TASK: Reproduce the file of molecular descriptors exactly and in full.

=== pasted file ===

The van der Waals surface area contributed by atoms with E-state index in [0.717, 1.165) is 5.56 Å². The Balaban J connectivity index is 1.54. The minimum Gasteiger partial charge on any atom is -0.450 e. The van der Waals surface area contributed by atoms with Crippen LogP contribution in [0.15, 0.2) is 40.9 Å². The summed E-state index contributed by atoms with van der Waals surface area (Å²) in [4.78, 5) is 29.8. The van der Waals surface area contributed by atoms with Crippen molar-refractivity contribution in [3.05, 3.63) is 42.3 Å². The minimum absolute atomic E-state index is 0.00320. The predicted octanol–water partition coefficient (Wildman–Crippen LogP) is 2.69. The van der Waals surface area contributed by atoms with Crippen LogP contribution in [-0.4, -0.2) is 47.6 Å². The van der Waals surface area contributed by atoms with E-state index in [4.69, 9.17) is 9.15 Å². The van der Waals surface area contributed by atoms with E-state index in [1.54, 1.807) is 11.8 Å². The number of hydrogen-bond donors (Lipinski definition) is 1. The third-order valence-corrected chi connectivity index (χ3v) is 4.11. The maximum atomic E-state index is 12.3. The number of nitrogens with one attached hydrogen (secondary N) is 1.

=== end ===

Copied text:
The van der Waals surface area contributed by atoms with E-state index in [0.717, 1.165) is 5.56 Å². The Balaban J connectivity index is 1.54. The minimum Gasteiger partial charge on any atom is -0.450 e. The van der Waals surface area contributed by atoms with Crippen LogP contribution in [0.15, 0.2) is 40.9 Å². The summed E-state index contributed by atoms with van der Waals surface area (Å²) in [4.78, 5) is 29.8. The van der Waals surface area contributed by atoms with Crippen molar-refractivity contribution in [3.05, 3.63) is 42.3 Å². The minimum absolute atomic E-state index is 0.00320. The predicted octanol–water partition coefficient (Wildman–Crippen LogP) is 2.69. The van der Waals surface area contributed by atoms with Crippen LogP contribution in [-0.4, -0.2) is 47.6 Å². The van der Waals surface area contributed by atoms with E-state index in [4.69, 9.17) is 9.15 Å². The van der Waals surface area contributed by atoms with E-state index in [1.54, 1.807) is 11.8 Å². The number of hydrogen-bond donors (Lipinski definition) is 1. The third-order valence-corrected chi connectivity index (χ3v) is 4.11. The maximum atomic E-state index is 12.3. The number of nitrogens with one attached hydrogen (secondary N) is 1.